Q What is green manure?
A Green manure is a plant that is sown on bare ground to be dug in later on to improve the soil.
Caption: Green manure is dug in during spring
Q When is green manure sown?
A It is usually sown after early crops are harvested in late July or once summer crops are lifted in September.
Caption: Sow green manure when crops are lifted
Q What benefits can green manure bring?
A There are several potential benefits:
- It mops up soluble nutrients, such as nitrates and potash, which would otherwise be leached away by rain. This is important in an organic system, as nutrients are hard to replace without using fertilisers, and organic matter breaks down over time and not necessarily when crops are present.
- It helps to prevent weeds taking over. Vigorous green manures, such as mustard, will quickly swamp weed seedlings.
- It maintains the soil structure and is especially useful on light, sandy soils, which can lump and form a hard crust over winter. The extensive root system also helps keep heavy clays open.
- Legumes such as beans, clovers and tares (a kind of vetch), fix nitrogen from the air in modules on their roots, which is released when they rot down.
- Deep-rooting plants, such as buckwheat and grazing rye, use nutrients from deeper in the soil than can be reached by many normal crops. Once again, these can be released into the surface soil as they rot.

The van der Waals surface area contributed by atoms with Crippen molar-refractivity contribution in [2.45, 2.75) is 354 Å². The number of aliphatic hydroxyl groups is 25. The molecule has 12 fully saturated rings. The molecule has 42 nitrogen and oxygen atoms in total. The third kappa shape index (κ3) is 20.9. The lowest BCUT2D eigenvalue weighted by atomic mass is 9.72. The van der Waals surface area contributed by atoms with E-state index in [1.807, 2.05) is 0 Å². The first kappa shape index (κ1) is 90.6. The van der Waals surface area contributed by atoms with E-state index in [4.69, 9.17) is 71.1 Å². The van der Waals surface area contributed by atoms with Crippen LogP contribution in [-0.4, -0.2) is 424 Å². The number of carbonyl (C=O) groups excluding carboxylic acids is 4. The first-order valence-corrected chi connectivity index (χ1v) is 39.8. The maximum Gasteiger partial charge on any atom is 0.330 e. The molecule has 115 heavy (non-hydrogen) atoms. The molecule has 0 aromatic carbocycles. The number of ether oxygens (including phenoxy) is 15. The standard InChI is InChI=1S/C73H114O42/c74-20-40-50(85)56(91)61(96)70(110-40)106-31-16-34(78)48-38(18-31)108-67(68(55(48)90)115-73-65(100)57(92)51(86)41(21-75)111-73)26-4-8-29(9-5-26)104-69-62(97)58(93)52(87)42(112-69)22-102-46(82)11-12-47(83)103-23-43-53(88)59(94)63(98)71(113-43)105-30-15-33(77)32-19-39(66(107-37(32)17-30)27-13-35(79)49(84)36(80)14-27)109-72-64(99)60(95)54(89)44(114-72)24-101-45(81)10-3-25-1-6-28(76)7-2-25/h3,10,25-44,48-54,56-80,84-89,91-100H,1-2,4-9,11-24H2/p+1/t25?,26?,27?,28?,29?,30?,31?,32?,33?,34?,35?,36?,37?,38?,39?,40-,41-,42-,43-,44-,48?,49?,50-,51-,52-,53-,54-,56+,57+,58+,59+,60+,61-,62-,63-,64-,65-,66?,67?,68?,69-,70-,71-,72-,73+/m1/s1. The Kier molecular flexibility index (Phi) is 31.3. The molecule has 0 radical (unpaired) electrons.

- They add organic matter to the soil, though by the time they have decomposed this is significantly less than if you'd used well-rotted garden compost or animal manure.
- They provide cover for beneficial insects and food for earthworms. Mustard can also reduce the incidence of harmful nematodes.
Q Which green manures work best?
A When Which? Gardening magazine trialled different types of green manure, we found that the best performers were mustard and phacelia; they established quickly and produced a good bulk by December. Both were killed by frost and were fairly easy to dig in during March, and the plots were weed-free in spring. Don't use mustard on sites where there is clubroot in the soil.
Crimson clover was slower to establish but overwintered to give good cover and bulk (2kg per sq m in March). Being prostrate, it was fairly easy to dig in and had prolific root nodules.
The runners-up were tares. They survived the winter to produce trailing, stringy stems that required some chopping before digging in.
Caption: Phacelia was one of the best-performing green manures in our trial
Q Which green manures didn't work so well?
A Buckwheat and fenugreek were killed by frost, but were easy to dig in. Field bean and fodder radish failed to establish well. Grazing rye might have done better if we'd sown it earlier than September.